The last thing that I see, which is something that I saw kind of in animal health, is that safety really matters, right? If you had a choice between taking something that made you sick versus not, all other things being equal, I would like to think that, you’d like to take the thing that didn’t make you sick. It would be the one at least that I would give my kids and loved ones. So those are the challenges and opportunities that I see. And those are actually the things that we’re working on. So we have a COVID vaccine called UB-612. It’s in the clinic right now. In fact, it’s in a global Phase 3, approval study, registration study. And we’re testing to see if it can boost other platforms. So if you’ve had mRNA vaccine before, if you’ve had inactivated vaccine before, can we boost you to get protective levels of titers. And that’s what we’re going to read out in the second half of this year and aim to get an approval off of.
Simon Erickson 19:42
That’s fantastic. I wanted to change gears a little bit. Talk about, you just came public, the IPO was I believe last November. Congratulations, by the way. For those that are interested, it is a publicly traded company. Vaxxinity is VAXX is the ticker for that. Mei Mei you raised $85 million last year. I wanted to ask, our audience is investors or individual investors that are really interested in innovative things like you all are doing. What do you want to use the money for? What do you want to expand the company to do next? In the next year, two years, three years?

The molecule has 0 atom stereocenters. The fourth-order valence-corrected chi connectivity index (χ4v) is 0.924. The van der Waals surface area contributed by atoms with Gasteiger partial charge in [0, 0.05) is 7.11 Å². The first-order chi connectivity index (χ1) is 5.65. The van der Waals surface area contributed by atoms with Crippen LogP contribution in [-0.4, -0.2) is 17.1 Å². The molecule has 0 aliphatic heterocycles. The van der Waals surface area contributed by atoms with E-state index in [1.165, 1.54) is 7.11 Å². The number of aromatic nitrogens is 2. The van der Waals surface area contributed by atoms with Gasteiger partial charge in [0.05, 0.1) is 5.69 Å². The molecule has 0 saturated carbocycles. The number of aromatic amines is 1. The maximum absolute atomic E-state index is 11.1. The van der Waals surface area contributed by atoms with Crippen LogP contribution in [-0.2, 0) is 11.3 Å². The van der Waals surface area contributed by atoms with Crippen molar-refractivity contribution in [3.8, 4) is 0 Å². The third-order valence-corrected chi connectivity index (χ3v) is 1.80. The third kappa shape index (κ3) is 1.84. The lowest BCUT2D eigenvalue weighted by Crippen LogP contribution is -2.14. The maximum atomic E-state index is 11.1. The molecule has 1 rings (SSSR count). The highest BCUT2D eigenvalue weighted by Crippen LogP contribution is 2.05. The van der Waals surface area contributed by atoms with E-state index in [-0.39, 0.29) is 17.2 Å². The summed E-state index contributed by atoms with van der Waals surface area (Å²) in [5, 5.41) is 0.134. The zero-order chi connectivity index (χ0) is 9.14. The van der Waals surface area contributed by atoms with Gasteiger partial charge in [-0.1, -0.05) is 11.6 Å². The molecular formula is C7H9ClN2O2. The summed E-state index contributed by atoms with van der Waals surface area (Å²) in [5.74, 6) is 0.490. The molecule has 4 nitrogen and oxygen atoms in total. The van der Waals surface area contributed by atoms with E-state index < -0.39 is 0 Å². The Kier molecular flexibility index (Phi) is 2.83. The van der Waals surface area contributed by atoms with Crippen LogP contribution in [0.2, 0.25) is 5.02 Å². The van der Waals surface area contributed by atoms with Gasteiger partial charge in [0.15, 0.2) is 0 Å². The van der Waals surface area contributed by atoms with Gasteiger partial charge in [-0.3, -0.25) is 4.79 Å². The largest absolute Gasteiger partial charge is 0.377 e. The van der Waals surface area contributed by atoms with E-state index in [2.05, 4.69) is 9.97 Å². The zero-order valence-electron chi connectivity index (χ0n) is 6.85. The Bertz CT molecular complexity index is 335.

Mei Mei Hu 20:14
We’re just focusing on executing and getting good data readouts. Right? So we’re gonna be looking at the COVID vaccine that I was just talking about, so hopefully becoming a revenue generating company. But the other ones is we have four major shots on goal that we’re using that money for. And we want to make sure that they all have the chance to play out. So we’ve got a readout in our Parkinson’s vaccine later this year. We have the readout in our migraine vaccine that’s going into the clinic right now, early next year. And we just announced non-human primate data for our cholesterol vaccine. And we’re going into the clinic with that. And so we’re hoping to see some results from that next year. So the money that we raised is really going to progressing our pipeline. And I always tell everyone I meet, IPO is just a step in the road towards achieving our north star. It’s a financing event. And the technology and mission give us the conviction to do the right thing. And I’m confident the rest will follow.
Dana Abramovitz 21:14
I love that, just your north star of doing the right thing. And, now with the funding raised to be able to make that happen.